Most countries require foreigners to get visas before entry, but some passports allow visa purchase at the airport, or don’t require a visa at all. Some countries’ passport holders need to apply months in advanced for a visa for travel, and the allowed time period can range from two weeks to two years.
Arab passports tend to be lower on the international scale – as of 2015, Lebanese passport holders can only travel to 39 countries without a visa, the majority of which are from what’s refered to as the developping world. Egyptians can now travel to 52 countries visa-free. In comparison, citizens of the USA can travel to 176 of the 196 countries in the world.
A visa application involves detailing one’s exit and entry plans, registering all the information one might find on a CV, the visitor’s daily itinerary in that country, and a number of other highly personal questions to determine whether or not he or she is allowed in that country. Applications also come with a hefty fee – not always refundable, even if the visa is rejected.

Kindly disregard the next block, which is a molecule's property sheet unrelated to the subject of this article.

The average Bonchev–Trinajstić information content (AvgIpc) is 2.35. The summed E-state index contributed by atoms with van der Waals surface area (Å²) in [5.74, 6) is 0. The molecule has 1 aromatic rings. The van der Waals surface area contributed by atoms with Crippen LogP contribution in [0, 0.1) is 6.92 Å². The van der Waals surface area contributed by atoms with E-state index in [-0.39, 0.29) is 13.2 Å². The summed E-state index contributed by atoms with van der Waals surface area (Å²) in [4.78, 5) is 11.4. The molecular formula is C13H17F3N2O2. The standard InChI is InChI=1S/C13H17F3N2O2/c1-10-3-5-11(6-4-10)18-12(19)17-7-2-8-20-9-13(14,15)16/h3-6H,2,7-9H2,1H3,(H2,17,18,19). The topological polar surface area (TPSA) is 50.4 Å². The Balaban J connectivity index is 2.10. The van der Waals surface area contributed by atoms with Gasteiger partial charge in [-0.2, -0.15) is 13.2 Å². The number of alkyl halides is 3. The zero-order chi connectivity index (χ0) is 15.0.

Global financial advisory firm Arton Capital created a passport index that allows you to sort passports for countries around the world by a “passport power rank.” The ranking is calculated by how many countries passport holders can visit without an advance visa, or by purchasing a visa on arrival.
Unsurprisingly, the ranking places the US and UK passports first, with access to the aforementioned 147 countries without a visa. Naturally, the most developed economies dominate the top of the list. The top ten include:
USA (147 countries)
South Korea (145)
The passports with the lowest power rankings are:
Solomon Islands (20 countries)
South Sudan (20)
Sao Tome and Principe (20)
The Palestinian Territories (20)
How powerful is your passport?